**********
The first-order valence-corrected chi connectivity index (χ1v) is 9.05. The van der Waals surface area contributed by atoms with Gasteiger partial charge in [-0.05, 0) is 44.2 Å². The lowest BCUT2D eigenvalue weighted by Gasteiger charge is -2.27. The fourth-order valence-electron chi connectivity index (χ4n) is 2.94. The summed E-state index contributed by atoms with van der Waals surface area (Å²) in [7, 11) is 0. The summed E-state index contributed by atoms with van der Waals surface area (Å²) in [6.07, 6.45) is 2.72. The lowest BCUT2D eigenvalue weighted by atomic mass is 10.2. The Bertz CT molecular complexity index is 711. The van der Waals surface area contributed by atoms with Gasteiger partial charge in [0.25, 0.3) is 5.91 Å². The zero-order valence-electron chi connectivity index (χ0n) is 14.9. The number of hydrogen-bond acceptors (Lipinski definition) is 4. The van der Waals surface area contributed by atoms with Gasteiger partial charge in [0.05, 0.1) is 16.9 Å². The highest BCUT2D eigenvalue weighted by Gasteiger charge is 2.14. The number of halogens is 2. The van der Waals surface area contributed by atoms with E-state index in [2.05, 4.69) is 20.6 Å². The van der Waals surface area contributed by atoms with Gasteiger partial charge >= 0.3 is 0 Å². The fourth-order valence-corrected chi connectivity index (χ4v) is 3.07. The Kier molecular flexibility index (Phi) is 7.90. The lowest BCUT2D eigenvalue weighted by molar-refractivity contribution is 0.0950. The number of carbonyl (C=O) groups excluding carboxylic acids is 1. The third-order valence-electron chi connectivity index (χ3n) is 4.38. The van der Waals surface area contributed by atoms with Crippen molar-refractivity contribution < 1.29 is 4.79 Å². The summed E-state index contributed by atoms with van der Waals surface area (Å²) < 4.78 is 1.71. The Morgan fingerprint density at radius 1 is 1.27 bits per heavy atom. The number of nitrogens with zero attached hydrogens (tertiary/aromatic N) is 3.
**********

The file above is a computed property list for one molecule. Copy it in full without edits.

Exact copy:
The first-order valence-corrected chi connectivity index (χ1v) is 9.05. The van der Waals surface area contributed by atoms with Gasteiger partial charge in [-0.05, 0) is 44.2 Å². The lowest BCUT2D eigenvalue weighted by Gasteiger charge is -2.27. The fourth-order valence-electron chi connectivity index (χ4n) is 2.94. The summed E-state index contributed by atoms with van der Waals surface area (Å²) in [7, 11) is 0. The summed E-state index contributed by atoms with van der Waals surface area (Å²) in [6.07, 6.45) is 2.72. The lowest BCUT2D eigenvalue weighted by atomic mass is 10.2. The Bertz CT molecular complexity index is 711. The van der Waals surface area contributed by atoms with Gasteiger partial charge in [0.25, 0.3) is 5.91 Å². The zero-order valence-electron chi connectivity index (χ0n) is 14.9. The number of hydrogen-bond acceptors (Lipinski definition) is 4. The van der Waals surface area contributed by atoms with Gasteiger partial charge in [0.05, 0.1) is 16.9 Å². The highest BCUT2D eigenvalue weighted by Gasteiger charge is 2.14. The number of halogens is 2. The van der Waals surface area contributed by atoms with E-state index in [2.05, 4.69) is 20.6 Å². The van der Waals surface area contributed by atoms with Gasteiger partial charge >= 0.3 is 0 Å². The fourth-order valence-corrected chi connectivity index (χ4v) is 3.07. The Kier molecular flexibility index (Phi) is 7.90. The lowest BCUT2D eigenvalue weighted by molar-refractivity contribution is 0.0950. The number of carbonyl (C=O) groups excluding carboxylic acids is 1. The third-order valence-electron chi connectivity index (χ3n) is 4.38. The van der Waals surface area contributed by atoms with Crippen molar-refractivity contribution < 1.29 is 4.79 Å². The summed E-state index contributed by atoms with van der Waals surface area (Å²) < 4.78 is 1.71. The Morgan fingerprint density at radius 1 is 1.27 bits per heavy atom. The number of nitrogens with zero attached hydrogens (tertiary/aromatic N) is 3.